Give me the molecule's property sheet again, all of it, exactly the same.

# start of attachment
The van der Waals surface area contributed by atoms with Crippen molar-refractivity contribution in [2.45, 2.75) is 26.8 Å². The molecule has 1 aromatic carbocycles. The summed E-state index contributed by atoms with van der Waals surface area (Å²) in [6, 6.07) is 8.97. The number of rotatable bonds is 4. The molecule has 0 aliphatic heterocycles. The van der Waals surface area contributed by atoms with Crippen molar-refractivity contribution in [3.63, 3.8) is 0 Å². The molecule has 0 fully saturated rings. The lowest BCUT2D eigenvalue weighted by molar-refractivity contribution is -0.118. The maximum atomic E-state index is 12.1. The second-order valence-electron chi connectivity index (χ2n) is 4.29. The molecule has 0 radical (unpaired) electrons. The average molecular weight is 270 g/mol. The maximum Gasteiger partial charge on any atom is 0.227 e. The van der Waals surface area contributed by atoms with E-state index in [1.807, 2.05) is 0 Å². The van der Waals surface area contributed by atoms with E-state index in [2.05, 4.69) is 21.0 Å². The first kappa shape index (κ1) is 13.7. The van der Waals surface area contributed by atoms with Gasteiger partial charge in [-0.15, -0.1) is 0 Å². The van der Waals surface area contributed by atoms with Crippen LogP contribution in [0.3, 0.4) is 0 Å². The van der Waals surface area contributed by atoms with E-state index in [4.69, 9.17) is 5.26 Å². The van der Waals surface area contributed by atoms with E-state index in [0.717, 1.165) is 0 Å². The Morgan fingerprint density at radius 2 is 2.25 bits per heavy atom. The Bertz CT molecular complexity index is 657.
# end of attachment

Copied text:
The van der Waals surface area contributed by atoms with Crippen molar-refractivity contribution in [2.45, 2.75) is 26.8 Å². The molecule has 1 aromatic carbocycles. The summed E-state index contributed by atoms with van der Waals surface area (Å²) in [6, 6.07) is 8.97. The number of rotatable bonds is 4. The molecule has 0 aliphatic heterocycles. The van der Waals surface area contributed by atoms with Crippen molar-refractivity contribution in [3.63, 3.8) is 0 Å². The molecule has 0 fully saturated rings. The lowest BCUT2D eigenvalue weighted by molar-refractivity contribution is -0.118. The maximum atomic E-state index is 12.1. The second-order valence-electron chi connectivity index (χ2n) is 4.29. The molecule has 0 radical (unpaired) electrons. The average molecular weight is 270 g/mol. The maximum Gasteiger partial charge on any atom is 0.227 e. The van der Waals surface area contributed by atoms with E-state index in [1.807, 2.05) is 0 Å². The van der Waals surface area contributed by atoms with E-state index in [2.05, 4.69) is 21.0 Å². The first kappa shape index (κ1) is 13.7. The van der Waals surface area contributed by atoms with Gasteiger partial charge in [-0.15, -0.1) is 0 Å². The van der Waals surface area contributed by atoms with Crippen LogP contribution in [0.3, 0.4) is 0 Å². The van der Waals surface area contributed by atoms with E-state index in [4.69, 9.17) is 5.26 Å². The van der Waals surface area contributed by atoms with E-state index in [0.717, 1.165) is 0 Å². The Morgan fingerprint density at radius 2 is 2.25 bits per heavy atom. The Bertz CT molecular complexity index is 657.